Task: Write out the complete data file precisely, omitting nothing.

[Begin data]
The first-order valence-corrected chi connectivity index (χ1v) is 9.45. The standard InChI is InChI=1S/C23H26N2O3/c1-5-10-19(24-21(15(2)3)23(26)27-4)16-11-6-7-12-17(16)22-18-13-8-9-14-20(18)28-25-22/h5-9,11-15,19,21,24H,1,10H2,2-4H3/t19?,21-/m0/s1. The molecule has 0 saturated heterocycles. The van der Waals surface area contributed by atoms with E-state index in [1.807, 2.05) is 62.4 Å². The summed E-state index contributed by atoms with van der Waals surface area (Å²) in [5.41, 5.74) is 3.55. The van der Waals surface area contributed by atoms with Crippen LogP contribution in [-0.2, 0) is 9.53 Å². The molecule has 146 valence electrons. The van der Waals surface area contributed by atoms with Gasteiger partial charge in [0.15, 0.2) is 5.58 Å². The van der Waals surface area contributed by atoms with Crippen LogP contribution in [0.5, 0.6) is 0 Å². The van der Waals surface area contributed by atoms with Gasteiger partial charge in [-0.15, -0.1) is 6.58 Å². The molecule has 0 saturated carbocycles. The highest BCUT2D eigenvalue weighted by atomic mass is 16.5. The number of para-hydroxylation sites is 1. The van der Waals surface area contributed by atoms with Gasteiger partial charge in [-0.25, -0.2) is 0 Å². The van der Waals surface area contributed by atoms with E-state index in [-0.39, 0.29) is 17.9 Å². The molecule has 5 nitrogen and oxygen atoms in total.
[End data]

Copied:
The first-order valence-corrected chi connectivity index (χ1v) is 9.45. The standard InChI is InChI=1S/C23H26N2O3/c1-5-10-19(24-21(15(2)3)23(26)27-4)16-11-6-7-12-17(16)22-18-13-8-9-14-20(18)28-25-22/h5-9,11-15,19,21,24H,1,10H2,2-4H3/t19?,21-/m0/s1. The molecule has 0 saturated heterocycles. The van der Waals surface area contributed by atoms with E-state index in [1.807, 2.05) is 62.4 Å². The summed E-state index contributed by atoms with van der Waals surface area (Å²) in [5.41, 5.74) is 3.55. The van der Waals surface area contributed by atoms with Crippen LogP contribution in [-0.2, 0) is 9.53 Å². The molecule has 146 valence electrons. The van der Waals surface area contributed by atoms with Gasteiger partial charge in [0.15, 0.2) is 5.58 Å². The van der Waals surface area contributed by atoms with Crippen LogP contribution in [0.5, 0.6) is 0 Å². The van der Waals surface area contributed by atoms with Gasteiger partial charge in [-0.15, -0.1) is 6.58 Å². The molecule has 0 saturated carbocycles. The highest BCUT2D eigenvalue weighted by atomic mass is 16.5. The number of para-hydroxylation sites is 1. The van der Waals surface area contributed by atoms with Gasteiger partial charge in [-0.25, -0.2) is 0 Å². The van der Waals surface area contributed by atoms with E-state index in [-0.39, 0.29) is 17.9 Å². The molecule has 5 nitrogen and oxygen atoms in total.